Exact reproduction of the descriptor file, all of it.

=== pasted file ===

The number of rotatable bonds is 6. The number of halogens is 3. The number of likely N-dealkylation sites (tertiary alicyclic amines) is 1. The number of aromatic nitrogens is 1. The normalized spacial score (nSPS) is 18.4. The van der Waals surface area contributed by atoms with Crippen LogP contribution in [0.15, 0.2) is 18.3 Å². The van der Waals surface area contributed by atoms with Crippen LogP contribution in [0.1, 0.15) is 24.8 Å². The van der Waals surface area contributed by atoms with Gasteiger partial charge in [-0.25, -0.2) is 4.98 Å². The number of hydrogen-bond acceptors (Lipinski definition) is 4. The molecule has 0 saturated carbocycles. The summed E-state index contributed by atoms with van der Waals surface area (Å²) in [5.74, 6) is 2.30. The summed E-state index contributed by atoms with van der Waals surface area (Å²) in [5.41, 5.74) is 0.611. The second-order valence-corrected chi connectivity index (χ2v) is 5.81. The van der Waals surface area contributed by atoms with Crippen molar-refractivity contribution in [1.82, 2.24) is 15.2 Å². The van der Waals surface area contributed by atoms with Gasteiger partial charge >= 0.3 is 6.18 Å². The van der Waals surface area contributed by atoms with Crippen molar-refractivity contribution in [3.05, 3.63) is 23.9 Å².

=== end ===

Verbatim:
The number of rotatable bonds is 6. The number of halogens is 3. The number of likely N-dealkylation sites (tertiary alicyclic amines) is 1. The number of aromatic nitrogens is 1. The normalized spacial score (nSPS) is 18.4. The van der Waals surface area contributed by atoms with Crippen LogP contribution in [0.15, 0.2) is 18.3 Å². The van der Waals surface area contributed by atoms with Crippen LogP contribution in [0.1, 0.15) is 24.8 Å². The van der Waals surface area contributed by atoms with Gasteiger partial charge in [-0.25, -0.2) is 4.98 Å². The number of hydrogen-bond acceptors (Lipinski definition) is 4. The molecule has 0 saturated carbocycles. The summed E-state index contributed by atoms with van der Waals surface area (Å²) in [5.74, 6) is 2.30. The summed E-state index contributed by atoms with van der Waals surface area (Å²) in [5.41, 5.74) is 0.611. The second-order valence-corrected chi connectivity index (χ2v) is 5.81. The van der Waals surface area contributed by atoms with Crippen molar-refractivity contribution in [1.82, 2.24) is 15.2 Å². The van der Waals surface area contributed by atoms with Gasteiger partial charge >= 0.3 is 6.18 Å². The van der Waals surface area contributed by atoms with Crippen molar-refractivity contribution in [3.05, 3.63) is 23.9 Å².